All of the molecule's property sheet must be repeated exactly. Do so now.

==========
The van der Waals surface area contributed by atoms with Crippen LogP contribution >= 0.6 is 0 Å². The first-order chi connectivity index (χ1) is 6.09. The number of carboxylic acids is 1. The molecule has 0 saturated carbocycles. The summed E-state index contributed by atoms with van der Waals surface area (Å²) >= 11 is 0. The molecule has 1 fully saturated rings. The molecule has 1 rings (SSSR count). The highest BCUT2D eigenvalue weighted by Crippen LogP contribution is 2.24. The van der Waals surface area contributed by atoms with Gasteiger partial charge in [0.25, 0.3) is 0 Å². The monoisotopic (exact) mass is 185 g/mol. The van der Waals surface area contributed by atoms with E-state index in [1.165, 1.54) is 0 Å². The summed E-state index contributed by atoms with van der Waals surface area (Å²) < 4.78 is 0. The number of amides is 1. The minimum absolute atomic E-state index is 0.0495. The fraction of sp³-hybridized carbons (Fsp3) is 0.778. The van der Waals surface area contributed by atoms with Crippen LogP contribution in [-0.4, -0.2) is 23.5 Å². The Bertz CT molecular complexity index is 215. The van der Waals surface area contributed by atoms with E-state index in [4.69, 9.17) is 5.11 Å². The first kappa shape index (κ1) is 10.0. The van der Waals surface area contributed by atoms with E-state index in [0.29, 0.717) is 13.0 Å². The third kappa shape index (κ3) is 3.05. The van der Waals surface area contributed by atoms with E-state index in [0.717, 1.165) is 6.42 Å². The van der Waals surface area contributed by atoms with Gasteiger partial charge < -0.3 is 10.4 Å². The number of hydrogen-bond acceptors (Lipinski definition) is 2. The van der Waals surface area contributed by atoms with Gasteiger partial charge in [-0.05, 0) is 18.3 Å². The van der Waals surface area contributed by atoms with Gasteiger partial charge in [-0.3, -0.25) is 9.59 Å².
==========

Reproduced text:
The van der Waals surface area contributed by atoms with Crippen LogP contribution >= 0.6 is 0 Å². The first-order chi connectivity index (χ1) is 6.09. The number of carboxylic acids is 1. The molecule has 0 saturated carbocycles. The summed E-state index contributed by atoms with van der Waals surface area (Å²) >= 11 is 0. The molecule has 1 fully saturated rings. The molecule has 1 rings (SSSR count). The highest BCUT2D eigenvalue weighted by Crippen LogP contribution is 2.24. The van der Waals surface area contributed by atoms with Gasteiger partial charge in [0.25, 0.3) is 0 Å². The monoisotopic (exact) mass is 185 g/mol. The van der Waals surface area contributed by atoms with E-state index in [1.165, 1.54) is 0 Å². The summed E-state index contributed by atoms with van der Waals surface area (Å²) < 4.78 is 0. The number of amides is 1. The minimum absolute atomic E-state index is 0.0495. The fraction of sp³-hybridized carbons (Fsp3) is 0.778. The van der Waals surface area contributed by atoms with Crippen LogP contribution in [-0.4, -0.2) is 23.5 Å². The Bertz CT molecular complexity index is 215. The van der Waals surface area contributed by atoms with E-state index in [4.69, 9.17) is 5.11 Å². The first kappa shape index (κ1) is 10.0. The van der Waals surface area contributed by atoms with E-state index in [0.29, 0.717) is 13.0 Å². The third kappa shape index (κ3) is 3.05. The van der Waals surface area contributed by atoms with E-state index in [0.717, 1.165) is 6.42 Å². The van der Waals surface area contributed by atoms with Gasteiger partial charge < -0.3 is 10.4 Å². The number of hydrogen-bond acceptors (Lipinski definition) is 2. The van der Waals surface area contributed by atoms with Gasteiger partial charge in [-0.05, 0) is 18.3 Å². The van der Waals surface area contributed by atoms with Gasteiger partial charge in [-0.3, -0.25) is 9.59 Å².